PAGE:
WASHINGTON (AP) — A majority of Americans say former President Donald Trump bears at least some blame for the Capitol insurrection, and about half say the Senate should vote to convict him at the end of his impeachment trial.
That’s according to a survey from The Associated Press-NORC Center for Public Affairs Research that also finds many Republicans continue to believe — contrary to all evidence — that President Joe Biden’s election was illegitimate.
It’s the latest sign that Trump’s monthslong disinformation campaign could have long-lasting ramifications for Biden as he tries to govern a fractured country and underscores the deep partisan divides that will outlast Trump’s presidency. But it also shows some degree of consensus, with even many Republicans saying that Trump was at least partially responsible for his supporters’ deadly storming of the Capitol on Jan. 6 in a bid to overturn the results of the November election.
Nearly two-thirds of Americans believe that Trump bears at least a moderate amount of responsibility for the breach of the U.S. Capitol, including half who say he bears a great deal or quite a bit. Just over a third say he bears little to no responsibility.
Most Republicans absolve him of guilt, but about 3 in 10 think he bears at least a moderate amount of blame for the events.
Fewer Americans, 47%, believe the Senate should vote to convict Trump after his impeachment trial, which begins next week. Another 40% say he should not be convicted, and 12% aren’t sure. Trump last month became the first president in the nation’s history to be impeached twice by the House, but it appears unlikely Democrats will have enough votes to convict him in the upper chamber.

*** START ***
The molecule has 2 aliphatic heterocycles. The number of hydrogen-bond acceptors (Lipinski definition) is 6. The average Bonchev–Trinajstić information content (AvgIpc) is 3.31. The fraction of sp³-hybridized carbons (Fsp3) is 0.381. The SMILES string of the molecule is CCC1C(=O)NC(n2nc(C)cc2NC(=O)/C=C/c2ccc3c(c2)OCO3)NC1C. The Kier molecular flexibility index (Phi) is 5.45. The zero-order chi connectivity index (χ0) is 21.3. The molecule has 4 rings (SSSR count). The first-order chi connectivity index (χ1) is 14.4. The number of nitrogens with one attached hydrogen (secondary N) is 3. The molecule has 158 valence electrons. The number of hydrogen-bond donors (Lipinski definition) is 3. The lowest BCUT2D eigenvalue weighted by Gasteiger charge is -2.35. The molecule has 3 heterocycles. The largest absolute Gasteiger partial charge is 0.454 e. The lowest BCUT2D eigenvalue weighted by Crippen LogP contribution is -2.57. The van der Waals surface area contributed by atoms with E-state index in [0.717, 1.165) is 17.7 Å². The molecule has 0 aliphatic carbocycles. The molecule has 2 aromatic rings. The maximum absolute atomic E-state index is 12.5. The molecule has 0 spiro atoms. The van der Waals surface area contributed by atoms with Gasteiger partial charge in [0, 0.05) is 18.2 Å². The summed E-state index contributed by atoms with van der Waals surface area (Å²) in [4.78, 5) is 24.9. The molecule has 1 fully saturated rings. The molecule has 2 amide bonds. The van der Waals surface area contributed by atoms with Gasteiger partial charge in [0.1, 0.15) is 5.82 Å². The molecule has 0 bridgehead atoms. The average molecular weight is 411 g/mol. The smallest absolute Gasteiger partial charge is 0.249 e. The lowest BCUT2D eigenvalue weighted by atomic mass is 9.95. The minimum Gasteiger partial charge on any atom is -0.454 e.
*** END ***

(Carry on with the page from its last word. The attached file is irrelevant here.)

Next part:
Opinions on the trial fall along partisan lines, with more than 8 in 10 Democrats saying the Senate should convict, versus only about 1 in 10 Republicans. While those who believe he bears a large amount of responsibility generally believe he should be convicted, among those who say he is only moderately responsible, significantly more say the Senate should vote against than for conviction, 54% to 19%.
“I think it’s kind of ridiculous. Are we going to start impeaching all the past presidents we don’t like?” said Bill Stokes, 67, who lives in Casper, Wyoming, and voted for Trump in November, describing him as the “lesser of evils.”
While Stokes allowed that Trump “perhaps” bore some responsibility for the events of Jan. 6, he said, “I don’t think it warrants impeachment. Maybe a censure, if that.”
“I really don’t feel like he incited a riot. He asked them to go down there for a peaceful protest. Maybe he didn’t understand mob psychology, but I think his responsibility there — they’re trying to put more on him than there really is,” he said.
In interviews, other Republican respondents faulted Trump for egging on the crowd — and some felt he should be held accountable in some way — but didn’t think impeachment…
Go to the news source: Americans are split on Trump’s impeachment